Second, by criticizing monopoly capital theories as being different from Marx’s theory I do not mean to suggest that are therefore “wrong” unless I offer a critical analysis of a particular theory to show its internal logical tension that cast doubt on its validity.  In the case of the monopoly capital theory, its political efficacy is certainly in doubt because both reformist and revolutionary socialists appeal to it for their own political ends. In my view, Marx’s theory of the capitalist mode of production has been highly successful in anticipating its development since the late nineteenth century.  Anwar Shaikh’s  Capitalism: Competition, Conflict, Crises (2016) combines Marx’s theory of accumulation and competition with insights from noted economists to offer a consistent theory of modern capitalism that is also empirically validated. 

Third, most of the Marxist theories of imperialism rely on a variety of the monopoly capitalism theory.  But if the monopoly capitalism theories are built on a misunderstanding of Marx’s theory of accumulation, competition, and crisis, theories of imperialism built upon them are suspect, including the highly popular theory of Lenin.  For me, just as there are no periodization of the history of capitalism into “competitive” and “monopoly” stages with the latter being called “imperialism,” there is also no need for a separate theory of imperialism: capitalism is imperialism just as it was in part built on colonialism. 

Fourth in my dissertation, not only I have provided an immanent critique of the dependency theories, I have also proposed an outline of an alternative theory of late capitalist development using Marx’s theory and focusing on the internationalization of primitive accumulation and internationalization of capital that offers an uneven and combined theory of the world economy consistent with the rise of China and other newly industrializing countries and the relative decline of the West (Nayeri, 1992, Chapter IX).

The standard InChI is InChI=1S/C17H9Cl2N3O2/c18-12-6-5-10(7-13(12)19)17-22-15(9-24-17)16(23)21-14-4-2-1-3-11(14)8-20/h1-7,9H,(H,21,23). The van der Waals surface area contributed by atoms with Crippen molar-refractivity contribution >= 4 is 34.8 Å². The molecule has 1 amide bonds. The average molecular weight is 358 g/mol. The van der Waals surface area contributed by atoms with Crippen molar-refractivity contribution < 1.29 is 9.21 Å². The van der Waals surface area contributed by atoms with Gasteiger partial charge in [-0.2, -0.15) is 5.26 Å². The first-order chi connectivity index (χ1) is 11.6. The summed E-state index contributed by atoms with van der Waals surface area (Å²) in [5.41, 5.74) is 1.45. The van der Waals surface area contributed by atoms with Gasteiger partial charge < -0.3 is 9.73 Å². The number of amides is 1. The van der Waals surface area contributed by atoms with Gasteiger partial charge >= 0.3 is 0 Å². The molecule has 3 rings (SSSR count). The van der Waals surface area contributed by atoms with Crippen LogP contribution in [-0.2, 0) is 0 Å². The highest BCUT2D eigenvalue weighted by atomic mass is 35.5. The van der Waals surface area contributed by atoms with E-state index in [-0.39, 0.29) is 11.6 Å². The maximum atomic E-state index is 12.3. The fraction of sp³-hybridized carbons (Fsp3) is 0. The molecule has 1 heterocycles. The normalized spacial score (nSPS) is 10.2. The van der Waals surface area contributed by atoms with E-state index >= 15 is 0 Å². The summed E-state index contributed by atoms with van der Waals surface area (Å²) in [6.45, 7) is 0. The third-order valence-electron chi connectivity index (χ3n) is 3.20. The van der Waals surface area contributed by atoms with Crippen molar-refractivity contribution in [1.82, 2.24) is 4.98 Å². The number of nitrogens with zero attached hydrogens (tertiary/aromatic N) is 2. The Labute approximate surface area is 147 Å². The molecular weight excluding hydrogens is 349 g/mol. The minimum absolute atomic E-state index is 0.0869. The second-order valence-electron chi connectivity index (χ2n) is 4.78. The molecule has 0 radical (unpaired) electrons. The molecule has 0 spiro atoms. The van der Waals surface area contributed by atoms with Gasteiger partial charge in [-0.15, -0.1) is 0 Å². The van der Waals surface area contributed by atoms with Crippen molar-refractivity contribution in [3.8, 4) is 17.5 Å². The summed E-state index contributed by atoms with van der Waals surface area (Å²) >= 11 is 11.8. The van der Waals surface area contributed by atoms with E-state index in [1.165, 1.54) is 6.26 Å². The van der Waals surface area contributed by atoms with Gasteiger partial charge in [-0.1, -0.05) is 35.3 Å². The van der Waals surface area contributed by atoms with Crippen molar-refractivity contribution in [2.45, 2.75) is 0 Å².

Fifth, the unsurpassable advantage of Marx’s labor theory of value, the application of his materialist concept of history to the capitalist mode of production, is in its empowering conclusion stated in his eleventh thesis on Feuerbach: “The philosophers have only interpreted the world, in various ways; the point is to change it.” Economic theories are at best sound explanation of the capitalist economy, the point is to transcend it.  For this, we need to turn to a social agency which is only clearly indicated by Marx’s critique of political economy and his labor theory of value as the modern working class.   Of course, the theory of the working class as the agency for the socialist revolution itself requires critical study. Yet, there is no other theory of capitalism that has offered an alternative remotely as powerful. 

Finally, today’s radicalized youth and workers face a crisis that is both planetary and social, threatening the human species as well as much of life on Earth. Marx’s was a genius revolutionary socialist of the nineteenth century whose own plan of work was never completed.  We must learn from him but also go beyond his legacy to an ecocentric theory, strategy, and program of socialism if we are to save the world for the future generations.  

Dedication: This essay is dedicated to Ross Thomson, my best academic teacher and dissertation supervisor, who died prematurely on February 12, 2015, and to Anwar Shaikh, also on my dissertation committee, and a world-renowned Marxist economist, whose work has influenced my own work. I am grateful to both.